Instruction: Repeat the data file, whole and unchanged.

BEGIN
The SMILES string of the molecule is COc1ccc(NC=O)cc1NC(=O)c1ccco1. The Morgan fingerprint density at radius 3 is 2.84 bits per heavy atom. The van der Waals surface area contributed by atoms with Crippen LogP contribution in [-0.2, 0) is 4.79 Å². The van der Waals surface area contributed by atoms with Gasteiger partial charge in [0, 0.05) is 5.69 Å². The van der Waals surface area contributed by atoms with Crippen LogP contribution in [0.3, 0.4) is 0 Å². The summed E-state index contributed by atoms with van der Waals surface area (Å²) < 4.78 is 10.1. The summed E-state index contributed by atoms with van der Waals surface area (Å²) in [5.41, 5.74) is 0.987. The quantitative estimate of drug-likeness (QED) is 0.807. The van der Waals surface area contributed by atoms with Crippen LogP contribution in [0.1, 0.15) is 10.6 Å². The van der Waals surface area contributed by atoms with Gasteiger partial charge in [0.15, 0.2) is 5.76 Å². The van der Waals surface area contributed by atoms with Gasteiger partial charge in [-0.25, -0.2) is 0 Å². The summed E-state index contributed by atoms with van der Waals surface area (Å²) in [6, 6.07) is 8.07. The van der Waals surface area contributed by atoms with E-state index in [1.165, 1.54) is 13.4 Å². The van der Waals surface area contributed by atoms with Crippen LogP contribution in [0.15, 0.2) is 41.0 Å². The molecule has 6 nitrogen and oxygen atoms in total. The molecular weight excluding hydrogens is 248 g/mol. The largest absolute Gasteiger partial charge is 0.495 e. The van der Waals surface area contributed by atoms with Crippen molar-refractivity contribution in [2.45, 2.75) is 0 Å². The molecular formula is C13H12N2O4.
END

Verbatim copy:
The SMILES string of the molecule is COc1ccc(NC=O)cc1NC(=O)c1ccco1. The Morgan fingerprint density at radius 3 is 2.84 bits per heavy atom. The van der Waals surface area contributed by atoms with Crippen LogP contribution in [-0.2, 0) is 4.79 Å². The van der Waals surface area contributed by atoms with Gasteiger partial charge in [0, 0.05) is 5.69 Å². The van der Waals surface area contributed by atoms with Crippen LogP contribution in [0.3, 0.4) is 0 Å². The summed E-state index contributed by atoms with van der Waals surface area (Å²) < 4.78 is 10.1. The summed E-state index contributed by atoms with van der Waals surface area (Å²) in [5.41, 5.74) is 0.987. The quantitative estimate of drug-likeness (QED) is 0.807. The van der Waals surface area contributed by atoms with Crippen LogP contribution in [0.1, 0.15) is 10.6 Å². The van der Waals surface area contributed by atoms with Gasteiger partial charge in [0.15, 0.2) is 5.76 Å². The van der Waals surface area contributed by atoms with Gasteiger partial charge in [-0.25, -0.2) is 0 Å². The summed E-state index contributed by atoms with van der Waals surface area (Å²) in [6, 6.07) is 8.07. The van der Waals surface area contributed by atoms with E-state index in [1.165, 1.54) is 13.4 Å². The van der Waals surface area contributed by atoms with Crippen LogP contribution in [0.15, 0.2) is 41.0 Å². The molecule has 6 nitrogen and oxygen atoms in total. The molecular weight excluding hydrogens is 248 g/mol. The largest absolute Gasteiger partial charge is 0.495 e. The van der Waals surface area contributed by atoms with Crippen molar-refractivity contribution in [2.45, 2.75) is 0 Å². The molecular formula is C13H12N2O4.